Deep in a submerged cave in the Yucatan, researchers have found a near-complete human skeleton with an intact skull and preserved DNA from as early as 13,000 years ago. They call her Naia, after water nymphs in Greek mythology, and she could help solve a decades-long debate: Who were the first Americans?
It’s been a challenge trying to decipher the ancestry of the first people who populated the Americas. Because of the differences in skull shape and facial features between the oldest known Paleoamerican skeletons and modern Native Americans, archaeologists and anthropologists have suggested separate origins for each -- despite genetic evidence to the contrary. Based on DNA, modern Native Americans descended from the earliest Americans, or Siberians who moved across Beringia (a land bridge that once connected Asia and North America) between 26,000 and 18,000 years ago, and then spread southward.
Even with genetic data, the ancestry of earliest Americans is still debated. "Modern Native Americans closely resemble people of China, Korea, and Japan," study leader James Chatters of Applied Paleoscience says in an AAAS news release. Specifically, rounder skulls with flatter faces. “But the oldest American skeletons do not," he adds. These skulls are longer and narrower and seemed to belong to humans who came over from Australia, Europe, or Southeast Asia. Now, this new fossil finding directly links Paleoamericans with modern Native Americans.
Naia was found alongside 26 extinct mammals (including sabertooth cats, giant ground sloths, and mastodon relatives), who also fell down the watery sinkhole and became trapped in the Sac Actun cave system on Mexico's Eastern Yucatán Peninsula. She suffered a broken pelvis. The cave, Hoyo Negro, is a 40-meters-deep, “bell-shaped, water-filled void about the size of a professional basketball arena deep inside a drowned cave system,” Chatters describes. The limestone caves filled with water around 10,000 years ago when glaciers around the world started melting. He adds: “The divers are the astronauts of this project; we scientists are their mission control.”
And this is how Alberto Nava Blank of Bay Area Underwater Explorers describes what they saw in 2007, according to Science: “a human skull resting on the top of a small ledge. It was lying upside down, carrying a perfect set of teeth and with dark eye sockets looking back at us.” They couldn’t recover the skeleton from the collapsed cave, so a team went back to take measurements and tons of photos right there. They took pictures every 20 degrees of the skull on a rotating tripod, and you can see a 3D reconstruction in this video.
The skeleton belonged to a human female about 15 or 16 years old and 4’10’’ (about a meter and a half) tall. Based on radiocarbon dating of tooth enamel and uranium thorium analyses of the rose-shaped calcite mineral deposits on her bones, the fossil dates to between 13,000 and 12,000 years ago -- in the late Pleistocene, at the end of the ice age. She had many cavities, indicating how her diet was likely heavy in fruit or honey, and her delicate size suggests she ate little protein. “She went hungry a lot and much of her food came in the form of plant sugars," Chatters tells New Scientist. "This is a long way from the big game hunters -- at least successful ones -- we expect to see in this early time."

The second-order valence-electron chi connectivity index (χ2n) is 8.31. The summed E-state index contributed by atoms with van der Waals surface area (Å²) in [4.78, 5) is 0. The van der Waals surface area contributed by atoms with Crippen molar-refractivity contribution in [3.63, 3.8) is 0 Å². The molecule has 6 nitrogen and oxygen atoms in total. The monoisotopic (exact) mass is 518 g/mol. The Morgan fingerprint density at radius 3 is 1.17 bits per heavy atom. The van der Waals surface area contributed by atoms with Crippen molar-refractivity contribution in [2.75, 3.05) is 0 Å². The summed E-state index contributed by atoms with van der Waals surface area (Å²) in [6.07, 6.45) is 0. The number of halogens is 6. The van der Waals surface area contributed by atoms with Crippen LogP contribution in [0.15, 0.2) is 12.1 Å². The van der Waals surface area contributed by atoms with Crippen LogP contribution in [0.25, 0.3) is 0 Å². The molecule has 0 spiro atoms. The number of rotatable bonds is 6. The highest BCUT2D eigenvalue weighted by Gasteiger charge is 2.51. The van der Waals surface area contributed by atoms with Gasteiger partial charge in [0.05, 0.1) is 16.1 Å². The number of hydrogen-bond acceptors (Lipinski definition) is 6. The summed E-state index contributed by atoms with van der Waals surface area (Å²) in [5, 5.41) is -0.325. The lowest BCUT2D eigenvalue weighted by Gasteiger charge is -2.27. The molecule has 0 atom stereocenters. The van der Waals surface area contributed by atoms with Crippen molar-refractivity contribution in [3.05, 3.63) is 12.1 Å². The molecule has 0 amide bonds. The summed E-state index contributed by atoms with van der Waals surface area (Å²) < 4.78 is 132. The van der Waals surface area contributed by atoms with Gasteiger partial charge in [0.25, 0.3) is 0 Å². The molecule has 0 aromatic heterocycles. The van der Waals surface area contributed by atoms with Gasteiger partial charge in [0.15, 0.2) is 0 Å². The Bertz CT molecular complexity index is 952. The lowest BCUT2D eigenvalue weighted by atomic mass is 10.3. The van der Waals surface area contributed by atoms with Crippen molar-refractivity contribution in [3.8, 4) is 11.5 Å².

Naia possesses the unique craniofacial morphology of the Paleoamerican fossils: a projecting, angular face with a pronounced forehead. But when the researchers extracted genetic material from her molars and analyzed her mitochondrial DNA (maternal lineage), they found a genetic marker -- called mtDNA haplogroup D1 -- that’s common to modern Native Americans. This genetic signature occurs only in the Americas and probably developed in Beringia.
Turns out, Naia is a unique combination: Paleoamerican craniofacial characteristics with Beringian-derived mitochondrial DNA. The findings suggest she’s an early American relative of modern Native Americans, and the differences in craniofacial form likely resulted from changes that happened after Beringians diverged from their Siberian ancestors.
"There are lots and lots of theories about the peopling of the Americas and who was where when," Ripan Malhi of the University of Illinois at Urbana-Champaign says in an Illinois release. "And it seems like genetic research is slowly falsifying a lot of these theories."
So, it doesn’t look like the Americas were colonized by separate migration events from different parts of the Old World; rather, the earliest Americans represent an early population expansion out of Beringia. These findings suggest that Paleoamericans and contemporary Native Americans come from a single source population who must have “evolved in place.” And that’s what led to their morphological differences -- not separate ancestry.
"The challenge, to date, has been finding a fossil of an adult complete enough to do the morphology work, preserved enough to have mitochondrial DNA, while at the same time having appropriate material for dating," Yemane Asmerom of University of New Mexico says in an UNM release. "Naia, the most complete human skeleton found, meets those requirements.”
The huge international collaboration also includes researchers with various expertise from Penn State, Northwestern, Washington State, University of Texas-Austin, with funding from the National Geographic Society. Watch a video of the discovery.
The work was published in Science this week.
Images: Paul Nicklen/National Geographic (top, second), Roberto Chavez Arce (third), Daniel Riordan Araujo (below)